The dietary fiber from whole grains can significantly reduce the chances of heart disease, bowel cancer, and premature death in general, according to a large review of studies from the World Health Organization (WHO). The research will influence new WHO guidelines, and runs counter to popular low-carb diets that encourage minimizing carbohydrates, including from whole grains.
The review asserts that consuming over 30, or at least 25 grams of fiber each day is ideal, while most people in the world get less than 20. With the highest-fiber diets, researchers found a 15 to 30 percent reduction in deaths overall, as well as from heart disease, relative to diets with the lowest amount of fiber.
They found 13 fewer deaths overall, and six fewer heart-disease cases, for every 1,000 people who don’t consume a high-fiber diet.
Cases of heart disease, stroke, type 2 diabetes, and colorectal cancer were reduced 16 to 24 percent. Whole grains were even found to promote weight loss.
“The randomized controlled trials involving an increase in the intake of whole grains showed reduction in body weight and cholesterol,” according the study, published Thursday in The Lancet.
The researchers looked at 185 observational studies and 58 clinical trials.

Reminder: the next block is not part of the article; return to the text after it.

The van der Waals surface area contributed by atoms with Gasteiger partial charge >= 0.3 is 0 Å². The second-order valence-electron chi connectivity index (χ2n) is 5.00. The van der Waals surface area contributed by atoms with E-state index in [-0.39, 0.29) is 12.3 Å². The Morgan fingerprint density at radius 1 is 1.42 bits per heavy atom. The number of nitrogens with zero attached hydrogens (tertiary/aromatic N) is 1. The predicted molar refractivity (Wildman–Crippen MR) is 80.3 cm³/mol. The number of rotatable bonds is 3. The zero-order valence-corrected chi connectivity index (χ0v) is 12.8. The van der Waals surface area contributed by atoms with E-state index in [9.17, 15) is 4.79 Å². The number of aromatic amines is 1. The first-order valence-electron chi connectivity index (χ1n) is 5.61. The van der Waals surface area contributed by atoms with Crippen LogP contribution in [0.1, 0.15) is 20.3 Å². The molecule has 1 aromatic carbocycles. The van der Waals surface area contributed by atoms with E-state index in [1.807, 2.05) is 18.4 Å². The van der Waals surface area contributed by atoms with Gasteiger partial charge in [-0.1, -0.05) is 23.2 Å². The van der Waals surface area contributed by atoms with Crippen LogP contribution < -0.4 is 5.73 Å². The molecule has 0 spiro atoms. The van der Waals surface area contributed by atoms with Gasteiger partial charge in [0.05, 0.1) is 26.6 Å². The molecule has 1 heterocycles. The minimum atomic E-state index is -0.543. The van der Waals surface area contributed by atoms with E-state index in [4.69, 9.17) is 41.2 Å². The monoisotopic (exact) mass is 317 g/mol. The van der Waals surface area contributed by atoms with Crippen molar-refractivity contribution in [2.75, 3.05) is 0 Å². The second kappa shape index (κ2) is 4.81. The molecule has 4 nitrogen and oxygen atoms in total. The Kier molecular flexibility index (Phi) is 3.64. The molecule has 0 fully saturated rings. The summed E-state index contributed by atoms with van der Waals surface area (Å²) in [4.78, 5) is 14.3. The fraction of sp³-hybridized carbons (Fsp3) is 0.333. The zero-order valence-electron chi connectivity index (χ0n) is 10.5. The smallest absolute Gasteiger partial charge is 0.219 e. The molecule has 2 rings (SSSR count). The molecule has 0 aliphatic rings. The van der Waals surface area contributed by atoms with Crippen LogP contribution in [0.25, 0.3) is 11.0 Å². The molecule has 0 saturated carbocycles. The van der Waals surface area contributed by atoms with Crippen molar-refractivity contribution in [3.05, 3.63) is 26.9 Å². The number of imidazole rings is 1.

Fiber comes from whole grains, but is also found in nuts, as well as pulses like beans and lentils.
The research was led by a team at the University of Otago in New Zealand, headed by Professor Jim Mann. Mann also led the WHO review that informed their guidance on minimizing sugar, which is a type of carbohydrate.
The surge in popularity of diets that minimize or eliminate carbohydrates stems in part from this research, which encouraged significantly reduced consumption of sugar, which is also a type of carbohydrate.
However, the new study suggests that those that minimize carbohydrates as a whole may be missing out on a wide range of benefits from a high-fiber diet.
“Here we have got very strong evidence that a high-fibre diet, which for the majority of people is at least high-ish in carbohydrates, has an enormous protective effect – a wide range of diseases including diabetes, cardiovascular disease and cancer benefit from a high-carbohydrate diet,” Mann said, speaking to The Guardian.
He also warned that with so much invested in low-carb diets, from both health professionals and others, even the landmark study and WHO guidelines may do little to immediately curtail the popularity of the low-carb approach:
“It’s twofold. There is the commercial vested interest, which there is an enormous amount of from chefs and celebrity chefs and so on. And there is also the professional vested interest.”